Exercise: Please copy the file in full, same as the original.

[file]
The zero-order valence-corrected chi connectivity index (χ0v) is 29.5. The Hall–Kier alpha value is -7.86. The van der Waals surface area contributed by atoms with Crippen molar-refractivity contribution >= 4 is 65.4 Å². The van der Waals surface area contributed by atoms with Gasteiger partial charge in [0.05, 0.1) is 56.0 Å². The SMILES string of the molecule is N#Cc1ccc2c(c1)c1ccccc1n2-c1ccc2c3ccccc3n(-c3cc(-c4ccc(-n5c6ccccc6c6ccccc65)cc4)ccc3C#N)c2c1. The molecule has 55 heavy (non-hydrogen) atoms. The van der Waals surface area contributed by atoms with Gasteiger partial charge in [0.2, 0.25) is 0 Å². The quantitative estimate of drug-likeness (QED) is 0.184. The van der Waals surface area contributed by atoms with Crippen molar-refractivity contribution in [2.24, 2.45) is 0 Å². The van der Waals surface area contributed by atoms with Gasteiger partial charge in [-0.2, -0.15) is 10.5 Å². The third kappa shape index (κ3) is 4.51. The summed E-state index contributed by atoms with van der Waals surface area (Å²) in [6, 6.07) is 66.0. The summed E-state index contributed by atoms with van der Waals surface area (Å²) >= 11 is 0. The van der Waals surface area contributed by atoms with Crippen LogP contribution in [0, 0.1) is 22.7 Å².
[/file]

The zero-order valence-corrected chi connectivity index (χ0v) is 29.5. The Hall–Kier alpha value is -7.86. The van der Waals surface area contributed by atoms with Crippen molar-refractivity contribution >= 4 is 65.4 Å². The van der Waals surface area contributed by atoms with Gasteiger partial charge in [0.05, 0.1) is 56.0 Å². The SMILES string of the molecule is N#Cc1ccc2c(c1)c1ccccc1n2-c1ccc2c3ccccc3n(-c3cc(-c4ccc(-n5c6ccccc6c6ccccc65)cc4)ccc3C#N)c2c1. The molecule has 55 heavy (non-hydrogen) atoms. The van der Waals surface area contributed by atoms with Gasteiger partial charge in [0.2, 0.25) is 0 Å². The quantitative estimate of drug-likeness (QED) is 0.184. The van der Waals surface area contributed by atoms with Crippen molar-refractivity contribution in [2.24, 2.45) is 0 Å². The van der Waals surface area contributed by atoms with Gasteiger partial charge in [-0.2, -0.15) is 10.5 Å². The third kappa shape index (κ3) is 4.51. The summed E-state index contributed by atoms with van der Waals surface area (Å²) in [6, 6.07) is 66.0. The summed E-state index contributed by atoms with van der Waals surface area (Å²) >= 11 is 0. The van der Waals surface area contributed by atoms with Crippen LogP contribution in [0, 0.1) is 22.7 Å².